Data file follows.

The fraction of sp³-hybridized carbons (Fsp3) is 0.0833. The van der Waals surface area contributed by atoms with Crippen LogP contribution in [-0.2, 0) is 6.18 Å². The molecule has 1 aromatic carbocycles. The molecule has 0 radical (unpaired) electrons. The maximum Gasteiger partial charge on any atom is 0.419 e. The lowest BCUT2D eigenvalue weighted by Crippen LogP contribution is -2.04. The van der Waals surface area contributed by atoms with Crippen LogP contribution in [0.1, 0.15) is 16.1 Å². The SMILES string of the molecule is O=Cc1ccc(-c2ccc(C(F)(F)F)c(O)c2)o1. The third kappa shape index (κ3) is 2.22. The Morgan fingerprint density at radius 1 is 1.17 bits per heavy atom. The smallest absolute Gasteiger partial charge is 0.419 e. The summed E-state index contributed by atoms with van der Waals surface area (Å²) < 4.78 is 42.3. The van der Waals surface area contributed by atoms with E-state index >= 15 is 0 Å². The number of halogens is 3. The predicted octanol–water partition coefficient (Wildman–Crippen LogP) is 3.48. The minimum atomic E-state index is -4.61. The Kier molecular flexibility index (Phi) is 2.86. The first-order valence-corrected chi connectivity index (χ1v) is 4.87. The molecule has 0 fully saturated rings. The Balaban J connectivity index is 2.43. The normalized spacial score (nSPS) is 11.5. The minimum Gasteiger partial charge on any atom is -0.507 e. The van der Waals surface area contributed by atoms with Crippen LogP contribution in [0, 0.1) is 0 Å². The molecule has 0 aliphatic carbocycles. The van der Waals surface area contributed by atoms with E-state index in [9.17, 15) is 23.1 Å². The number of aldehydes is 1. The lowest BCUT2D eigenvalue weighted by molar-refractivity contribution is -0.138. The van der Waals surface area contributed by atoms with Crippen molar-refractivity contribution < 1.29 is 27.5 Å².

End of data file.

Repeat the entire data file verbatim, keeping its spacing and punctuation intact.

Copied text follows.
The fraction of sp³-hybridized carbons (Fsp3) is 0.0833. The van der Waals surface area contributed by atoms with Crippen LogP contribution in [-0.2, 0) is 6.18 Å². The molecule has 1 aromatic carbocycles. The molecule has 0 radical (unpaired) electrons. The maximum Gasteiger partial charge on any atom is 0.419 e. The lowest BCUT2D eigenvalue weighted by Crippen LogP contribution is -2.04. The van der Waals surface area contributed by atoms with Crippen LogP contribution in [0.1, 0.15) is 16.1 Å². The SMILES string of the molecule is O=Cc1ccc(-c2ccc(C(F)(F)F)c(O)c2)o1. The third kappa shape index (κ3) is 2.22. The Morgan fingerprint density at radius 1 is 1.17 bits per heavy atom. The smallest absolute Gasteiger partial charge is 0.419 e. The summed E-state index contributed by atoms with van der Waals surface area (Å²) < 4.78 is 42.3. The van der Waals surface area contributed by atoms with E-state index >= 15 is 0 Å². The number of halogens is 3. The predicted octanol–water partition coefficient (Wildman–Crippen LogP) is 3.48. The minimum atomic E-state index is -4.61. The Kier molecular flexibility index (Phi) is 2.86. The first-order valence-corrected chi connectivity index (χ1v) is 4.87. The molecule has 0 fully saturated rings. The Balaban J connectivity index is 2.43. The normalized spacial score (nSPS) is 11.5. The minimum Gasteiger partial charge on any atom is -0.507 e. The van der Waals surface area contributed by atoms with Crippen LogP contribution in [0, 0.1) is 0 Å². The molecule has 0 aliphatic carbocycles. The van der Waals surface area contributed by atoms with E-state index in [9.17, 15) is 23.1 Å². The number of aldehydes is 1. The lowest BCUT2D eigenvalue weighted by molar-refractivity contribution is -0.138. The van der Waals surface area contributed by atoms with Crippen molar-refractivity contribution < 1.29 is 27.5 Å².